Oftentimes managers have colliding and/or competing priorities – but if you are a manager of people, as well as projects and/or programs, you must recognize that not everything required of you for this position is within your control. It will take more than time management, strategic planning and organization to fulfill the role you have been entrusted with. As a manager of people, you will undoubtedly have a diverse team of individuals who have come together (or been brought together) under a variety of circumstances. Their reasons for being on the team and/or your reasons for choosing them will influence how you communicate with them as individuals.
THIS IS GOLD! Finding what makes each of them unique will be important in helping them to reach their full potential and can make your relationship building efforts that much more purposeful. This discovery will go beyond what makes them valuable to the organization… but will extend to what speaks to them; what fulfills them and causes them to want to continue to excel. Even if their current role is not where they want to spend the rest of their career, your knowledge of their intended next steps can help you to prepare them – while meeting and exceeding the needs of the organization. As they each make strides which bring positive and sustainable results to the organization, this insider knowledge will make it easier to identify meaningful ways to acknowledge them; and provide valuable insight for your communication with them when direction, encouragement, guidance, correction and/or redirection are needed.
Though we may know what has brought our team together, we only know what they tell us about what makes them who they are. Every individual has a story; a set of situations and circumstances that has led us to where we are in life, shaped who we are, continuing to inform who we perceive ourselves to be and what we believe about our potential for success. The details of these incidents or accidents or purposeful engagements create a tapestry of working inferences, thoughts and ideologies which frame our worlds. This working knowledge actively influences our emotions, thoughts, intentions and actions in ways that are not always understood by others. Maya Angelou is one of my favorite authors. In the first book of her autobiography, “I Know Why the Caged Bird Sings”, she writes:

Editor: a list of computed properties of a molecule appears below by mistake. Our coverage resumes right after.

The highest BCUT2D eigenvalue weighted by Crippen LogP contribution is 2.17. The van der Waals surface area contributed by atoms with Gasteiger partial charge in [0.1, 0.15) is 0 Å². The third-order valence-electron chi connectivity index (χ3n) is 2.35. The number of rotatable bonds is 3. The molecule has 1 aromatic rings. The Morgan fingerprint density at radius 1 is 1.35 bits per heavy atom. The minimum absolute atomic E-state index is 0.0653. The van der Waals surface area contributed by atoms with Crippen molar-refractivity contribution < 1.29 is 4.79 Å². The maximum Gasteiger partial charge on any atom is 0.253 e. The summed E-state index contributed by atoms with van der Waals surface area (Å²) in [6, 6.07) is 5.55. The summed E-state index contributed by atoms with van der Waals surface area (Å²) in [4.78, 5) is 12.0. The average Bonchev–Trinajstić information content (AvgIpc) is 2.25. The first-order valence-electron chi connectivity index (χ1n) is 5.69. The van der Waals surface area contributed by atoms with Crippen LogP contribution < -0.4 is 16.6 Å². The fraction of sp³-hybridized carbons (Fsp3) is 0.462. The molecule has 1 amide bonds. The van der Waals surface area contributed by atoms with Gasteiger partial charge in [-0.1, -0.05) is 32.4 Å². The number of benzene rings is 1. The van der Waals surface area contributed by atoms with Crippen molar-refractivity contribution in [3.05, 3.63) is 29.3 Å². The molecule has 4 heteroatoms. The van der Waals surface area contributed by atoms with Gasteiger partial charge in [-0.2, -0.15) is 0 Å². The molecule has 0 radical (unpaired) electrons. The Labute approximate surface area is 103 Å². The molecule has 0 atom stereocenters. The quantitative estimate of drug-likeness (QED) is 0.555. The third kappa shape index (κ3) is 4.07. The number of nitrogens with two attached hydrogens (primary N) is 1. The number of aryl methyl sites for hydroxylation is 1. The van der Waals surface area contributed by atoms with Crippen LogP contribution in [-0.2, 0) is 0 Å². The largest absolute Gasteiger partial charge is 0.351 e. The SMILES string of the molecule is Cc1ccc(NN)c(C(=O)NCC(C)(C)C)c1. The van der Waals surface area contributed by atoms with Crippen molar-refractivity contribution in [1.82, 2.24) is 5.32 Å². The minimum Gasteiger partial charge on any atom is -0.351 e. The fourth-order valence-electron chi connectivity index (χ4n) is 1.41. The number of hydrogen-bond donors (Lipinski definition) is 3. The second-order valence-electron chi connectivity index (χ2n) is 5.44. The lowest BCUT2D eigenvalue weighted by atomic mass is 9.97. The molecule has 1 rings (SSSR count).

“We delight in the beauty of the butterfly, but rarely admit to the changes it has gone through to achieve that beauty.”
We may find that our team members’ stories don’t seem to add up to the actions or attitudes displayed in the workplace. Evidence appears that would suggest that there is more to the story. Although we want to address situations as specifically as possible, it doesn’t mean that we need to get “personal”. Seeking out additional personal information is probably not appropriate – and could potentially backfire as we risk crossing “HR” lines.
The best thing we can do as managers is to continue creating an environment where our team members feel comfortable and safe enough to share the realities of their worlds with us. When that happens, we can make suggestions that will ease the burden so that they are able to manage their personal lives without fear of retaliation in their professional lives. Of course, there are instances in which extreme action is required – but in my experience, that has been the exception and not the rule.
Leading Edge: Managers are extremely important. Keep your team members in the center of your priorities. They are, in large part, why your role exists… and their health is directly tied to overall organizational well-being.